Tulane Begins Strategic Planning

September 1, 1998

Nick Marinello

"We have a good product," says Michael Zimmerman. "And we can have a better product." That, to a large extent, is what Tulane's strategic planning is all about. Zimmerman, professor of philosophy, was recruited during the summer to join the Strategic Planning Framework Committee in developing an "environ- mental scan," a 45-page document identifying important trends in higher education.

That document, say committee members, will provide a context for subsequent planning that will occur during the coming months. As indicated in a memo distributed last month, Tulane President Scott Cowen has made strategic planning a top priority for the first 18 months of his administration.

Cowen, who admits that universities have a tough time developing, formalizing and following through on strategic plans because, in part, "not everybody agrees on everything," says he believes it can be done at Tulane.

"I know how to put a plan together," says Cowen. "There are logical steps you go through." The first step was the formation of the framework committee that comprises a small group of administrators, faculty and staff from the uptown and downtown campus.

The group is lead by Yvette Jones, senior vice president for planning and administration, and, along with Zimmerman, includes Paul Barron, professor of law; Suzanne England, dean of social work; Amy Koritz, assistant professor of English and vice chair of the University Senate; John McLachlan, director of Tulane-Xavier Center for Bioenvironmental Research; Ray Newman, medical center vice chancellor of administration and finance; Jules Puschett, professor and chair of the department of medicine; Robin Stead, executive secretary and Staff Advisory Council representative; Paul Whelton, dean of the School of Public Health and Tropical Medicine; Alice Walther, director of strategic planning; and Dick Whiteside, vice president for enrollment management and institutional research.

The group, which has been meeting since late May, was charged by Cowen to pull together a report essentially documenting the state of higher education. After several weeks of general discussion, members broke out into small groups to accomplish fact-finding in several areas.

"I learned a lot about universities and the challenges they face," says Puschett. "I learned about areas of which I had no knowledge: market forces, changing roles of faculty, the explosion of information technology, the globalization of learning. The potential benefit of [the committee's work] once it is disseminated to the community is to get people to think about the issues."

In order to develop a creative response, says Zimmerman, "Tulane needs to understand the nature of the forces that are out there." Understanding the context for these decisions will be crucial, says Jones. "I think we may have to make tough decisions about what direction we will go in."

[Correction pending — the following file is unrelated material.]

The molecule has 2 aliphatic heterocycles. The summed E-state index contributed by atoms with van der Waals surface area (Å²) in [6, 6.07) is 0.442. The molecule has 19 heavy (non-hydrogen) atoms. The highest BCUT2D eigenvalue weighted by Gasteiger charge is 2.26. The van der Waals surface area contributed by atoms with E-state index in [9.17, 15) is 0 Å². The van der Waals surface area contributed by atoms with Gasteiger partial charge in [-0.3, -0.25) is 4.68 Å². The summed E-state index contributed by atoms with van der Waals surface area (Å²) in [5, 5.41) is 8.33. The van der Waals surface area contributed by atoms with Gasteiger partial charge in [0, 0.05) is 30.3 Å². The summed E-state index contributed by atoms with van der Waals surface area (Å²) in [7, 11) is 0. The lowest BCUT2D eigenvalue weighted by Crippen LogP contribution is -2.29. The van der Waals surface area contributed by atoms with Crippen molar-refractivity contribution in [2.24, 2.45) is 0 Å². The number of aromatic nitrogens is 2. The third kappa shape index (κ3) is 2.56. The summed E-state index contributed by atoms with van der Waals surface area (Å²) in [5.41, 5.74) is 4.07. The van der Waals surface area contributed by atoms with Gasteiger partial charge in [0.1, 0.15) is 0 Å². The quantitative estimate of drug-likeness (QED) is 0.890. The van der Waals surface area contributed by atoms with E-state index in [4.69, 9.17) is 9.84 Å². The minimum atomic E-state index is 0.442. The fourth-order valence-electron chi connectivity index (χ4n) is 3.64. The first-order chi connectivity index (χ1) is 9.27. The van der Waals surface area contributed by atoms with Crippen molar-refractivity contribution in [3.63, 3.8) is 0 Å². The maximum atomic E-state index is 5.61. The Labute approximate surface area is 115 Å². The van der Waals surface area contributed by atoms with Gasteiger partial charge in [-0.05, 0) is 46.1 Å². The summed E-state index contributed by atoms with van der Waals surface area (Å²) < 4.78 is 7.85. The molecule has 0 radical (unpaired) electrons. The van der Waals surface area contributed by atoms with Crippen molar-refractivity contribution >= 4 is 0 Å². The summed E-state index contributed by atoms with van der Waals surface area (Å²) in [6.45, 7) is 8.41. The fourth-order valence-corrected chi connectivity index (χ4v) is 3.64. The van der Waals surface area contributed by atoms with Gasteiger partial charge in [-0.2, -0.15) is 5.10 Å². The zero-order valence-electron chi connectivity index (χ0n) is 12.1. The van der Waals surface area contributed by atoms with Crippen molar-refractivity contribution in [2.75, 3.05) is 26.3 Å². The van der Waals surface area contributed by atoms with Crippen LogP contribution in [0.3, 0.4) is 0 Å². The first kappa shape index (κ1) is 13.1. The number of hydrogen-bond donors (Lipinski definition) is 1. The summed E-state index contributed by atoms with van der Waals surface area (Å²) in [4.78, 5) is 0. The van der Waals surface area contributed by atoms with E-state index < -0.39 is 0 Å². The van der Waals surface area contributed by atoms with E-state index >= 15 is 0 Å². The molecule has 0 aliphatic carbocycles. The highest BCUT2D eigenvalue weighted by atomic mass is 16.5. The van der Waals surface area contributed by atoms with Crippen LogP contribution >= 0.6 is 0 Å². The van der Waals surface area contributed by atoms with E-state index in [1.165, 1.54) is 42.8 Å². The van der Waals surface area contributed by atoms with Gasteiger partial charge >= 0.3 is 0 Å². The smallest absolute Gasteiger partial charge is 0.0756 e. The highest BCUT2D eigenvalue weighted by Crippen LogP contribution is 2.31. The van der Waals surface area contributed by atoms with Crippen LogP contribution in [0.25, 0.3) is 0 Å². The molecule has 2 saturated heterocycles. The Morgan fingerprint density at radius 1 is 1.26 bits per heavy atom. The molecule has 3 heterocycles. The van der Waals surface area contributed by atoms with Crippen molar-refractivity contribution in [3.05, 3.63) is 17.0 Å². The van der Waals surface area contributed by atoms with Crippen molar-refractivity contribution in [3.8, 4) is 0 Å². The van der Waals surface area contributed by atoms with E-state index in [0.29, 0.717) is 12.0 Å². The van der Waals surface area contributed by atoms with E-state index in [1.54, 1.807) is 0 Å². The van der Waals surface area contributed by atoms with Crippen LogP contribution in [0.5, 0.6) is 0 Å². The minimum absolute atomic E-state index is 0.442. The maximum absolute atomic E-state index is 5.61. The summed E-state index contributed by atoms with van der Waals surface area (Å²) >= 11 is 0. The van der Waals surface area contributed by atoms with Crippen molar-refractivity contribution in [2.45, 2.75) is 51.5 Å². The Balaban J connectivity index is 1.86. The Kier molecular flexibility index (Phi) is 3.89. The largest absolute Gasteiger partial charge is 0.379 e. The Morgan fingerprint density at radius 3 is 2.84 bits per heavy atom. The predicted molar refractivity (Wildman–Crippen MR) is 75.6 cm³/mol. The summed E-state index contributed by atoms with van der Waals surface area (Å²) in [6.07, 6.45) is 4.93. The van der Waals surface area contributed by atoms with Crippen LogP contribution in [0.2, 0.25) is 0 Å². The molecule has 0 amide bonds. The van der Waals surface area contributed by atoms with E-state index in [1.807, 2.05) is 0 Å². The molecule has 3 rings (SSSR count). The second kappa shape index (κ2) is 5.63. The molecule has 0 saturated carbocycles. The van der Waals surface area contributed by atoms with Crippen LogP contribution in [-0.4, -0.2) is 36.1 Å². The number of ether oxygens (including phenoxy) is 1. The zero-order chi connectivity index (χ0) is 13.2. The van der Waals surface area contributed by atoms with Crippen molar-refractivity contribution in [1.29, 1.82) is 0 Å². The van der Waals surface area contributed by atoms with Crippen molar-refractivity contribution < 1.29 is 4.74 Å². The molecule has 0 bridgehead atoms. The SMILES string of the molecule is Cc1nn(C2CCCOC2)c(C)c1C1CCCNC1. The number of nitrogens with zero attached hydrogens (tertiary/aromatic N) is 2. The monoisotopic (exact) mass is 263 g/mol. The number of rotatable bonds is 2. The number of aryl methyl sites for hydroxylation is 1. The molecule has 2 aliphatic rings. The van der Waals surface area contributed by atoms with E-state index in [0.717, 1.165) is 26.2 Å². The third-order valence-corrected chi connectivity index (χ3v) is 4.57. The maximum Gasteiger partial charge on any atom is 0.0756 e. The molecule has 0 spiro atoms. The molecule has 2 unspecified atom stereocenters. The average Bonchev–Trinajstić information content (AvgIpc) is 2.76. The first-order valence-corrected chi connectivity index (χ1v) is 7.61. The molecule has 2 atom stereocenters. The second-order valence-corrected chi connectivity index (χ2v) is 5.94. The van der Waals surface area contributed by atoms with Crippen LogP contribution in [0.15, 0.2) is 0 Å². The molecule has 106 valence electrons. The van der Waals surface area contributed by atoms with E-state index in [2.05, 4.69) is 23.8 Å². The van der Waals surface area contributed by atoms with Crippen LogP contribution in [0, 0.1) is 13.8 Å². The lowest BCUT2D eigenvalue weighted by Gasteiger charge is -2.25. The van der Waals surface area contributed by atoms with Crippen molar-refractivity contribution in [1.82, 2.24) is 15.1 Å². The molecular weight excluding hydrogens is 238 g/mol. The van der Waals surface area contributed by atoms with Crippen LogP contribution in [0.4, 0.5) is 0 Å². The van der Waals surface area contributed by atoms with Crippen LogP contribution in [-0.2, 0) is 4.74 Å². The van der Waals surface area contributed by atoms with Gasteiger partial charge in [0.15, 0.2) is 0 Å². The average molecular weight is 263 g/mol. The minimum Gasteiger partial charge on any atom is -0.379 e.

The document, which is available on line at www., also examines issues such as changing models of learning, governance and management, the blurring of the line between universities and other institutions, and accountability, responsibility and public scrutiny. What the document does not do, however, is offer suggestions for how Tulane should react to trends in higher education.

"The university may decide either to take advantage of or fly in the face of a current trend," says Walther. "But it will respond to each in a knowledgeable way." Cowen agrees. "That's where strategy comes in."

As the fall semester progresses, Cowen envisions developing a communitywide strategy driven by academic priorities. "You have to have a clear set of academic directions, then administrative functions and everything follows from that," he says.

He sees the approach as being a two-dimensional one that first determines general academic directions and then goes out into the schools and colleges to engage in detailed planning.

"There are going to be certain academic directions that cut across the entire institution that don't reside in any particular school," says Cowen, adding that he will create "theme committees" to deal with such overarching topics. Cowen maintains that the strategic planning process will be a collegial one. "This institution is made up of faculty, staff and students," he says. "All of those constituencies will influence the content and desired outcomes of the plan, but so will the president and others through their leadership."

In recalling a moment from a meeting with his cabinet of top-level administrators, Cowen hints at his own leadership style. When asked by the group if he would allow his vision for the university to be debated within the Tulane community, Cowen's reply was, "Wait a minute. The vision I have for this institution is my vision.

People can reject that vision and I can accept that, but I think people need to hear directly from me what I want this institution to be. They can decide how they would like to proceed once they understand what I stand for and what I aspire for Tulane." Cowen says he will publicly articulate that vision in his address during the Tulane Community Convocation on Thursday, Sept. 24.

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